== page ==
Emergency Contacts

Coronavirus (COVID-19)


Coronaviruses are a large family of viruses that cause respiratory infections.

Respiratory infections affect the parts of the body used in breathing: the nose, throat and lungs. The illnesses caused by coronaviruses range from the common cold to more serious illnesses, like COVID-19.


Staying well

There are lots of things that we can do in our everyday lives to help protect ourselves and others from COVID-19, the flu and other respiratory viruses. These behaviours help keep us all well and can also help limit the spread of respiratory illnesses others.  


  • be up to date with your COVID-19 vaccinations (including boosters) and annual flu vaccine. 


  • If you are at high risk, make plan for access to testing and antiviral treatment with your GP or healthcare provider before you get sick. 
  • Get tested as soon as you have symptoms.


  • stay at home if you have any cold or flu-like symptoms and remain at home until your symptoms have resolved.
  • wear a face mask if you must leave home while you still have symptoms. 
  • do not visit high risk settings or people at higher risk from respiratory illness for at least seven days if you have cold or flu-like symptoms or test positive to any respiratory virus. 
  • be alert for symptoms if you have been exposed to a person with acute respiratory illness or who tests positive for COVID-19, the flu or RSV.
  • cover coughs and sneezes and keep your hands clean by washing with soap and water, or by using alcohol-based hand sanitiser.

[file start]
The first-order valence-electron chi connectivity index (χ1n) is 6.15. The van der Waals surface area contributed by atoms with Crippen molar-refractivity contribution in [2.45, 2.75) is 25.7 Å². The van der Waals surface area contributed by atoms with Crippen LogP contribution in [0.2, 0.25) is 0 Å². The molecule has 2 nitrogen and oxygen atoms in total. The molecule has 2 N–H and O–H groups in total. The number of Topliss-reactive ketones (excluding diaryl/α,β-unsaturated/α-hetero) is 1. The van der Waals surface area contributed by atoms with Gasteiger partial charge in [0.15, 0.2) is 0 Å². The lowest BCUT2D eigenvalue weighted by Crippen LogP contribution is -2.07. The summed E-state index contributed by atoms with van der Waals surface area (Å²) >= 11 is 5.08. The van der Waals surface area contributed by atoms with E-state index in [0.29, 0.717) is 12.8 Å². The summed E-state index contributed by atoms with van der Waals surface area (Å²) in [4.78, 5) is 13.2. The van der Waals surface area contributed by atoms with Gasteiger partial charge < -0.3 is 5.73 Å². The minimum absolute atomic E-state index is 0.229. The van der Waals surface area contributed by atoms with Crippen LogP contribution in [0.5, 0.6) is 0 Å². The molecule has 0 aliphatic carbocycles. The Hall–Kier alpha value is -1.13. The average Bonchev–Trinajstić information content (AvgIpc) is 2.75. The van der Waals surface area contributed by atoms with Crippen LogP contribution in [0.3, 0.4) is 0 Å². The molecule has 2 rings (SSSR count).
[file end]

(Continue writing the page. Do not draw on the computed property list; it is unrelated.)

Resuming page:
Surveillance and reporting

Guidance and resources for businesses

About coronaviruses and COVID-19

COVID-19 is an infectious disease caused by a virus called SARS-CoV-2 that can be severe, particularly for people who are not up to date with vaccination - or have conditions that increase their risk of complications. 

Some coronaviruses cause illness in humans, and others cause illness in animals. Rarely coronaviruses that usually only affect animals change to infect and spread among humans.  

These new coronaviruses can cause severe disease in humans. 

That is what happened with SARS-CoV-2. It started as a coronavirus that infected animals but changed to infect and spread among humans. This also happened with Severe Acute Respiratory Syndrome (SARS), which emerged in 2002, and Middle East Respiratory Syndrome (MERS), which emerged in 2012. 



COVID-19 resources

Access COVID-19 related resources including infographics, posters, and social media tiles.
Image of clipboard with ticks and crosses

My Language Portal

Find COVID-19 information in your language, including Auslan and easy-to-read format.
Image of ticks and crosses on a clipboard for decoration
Last updated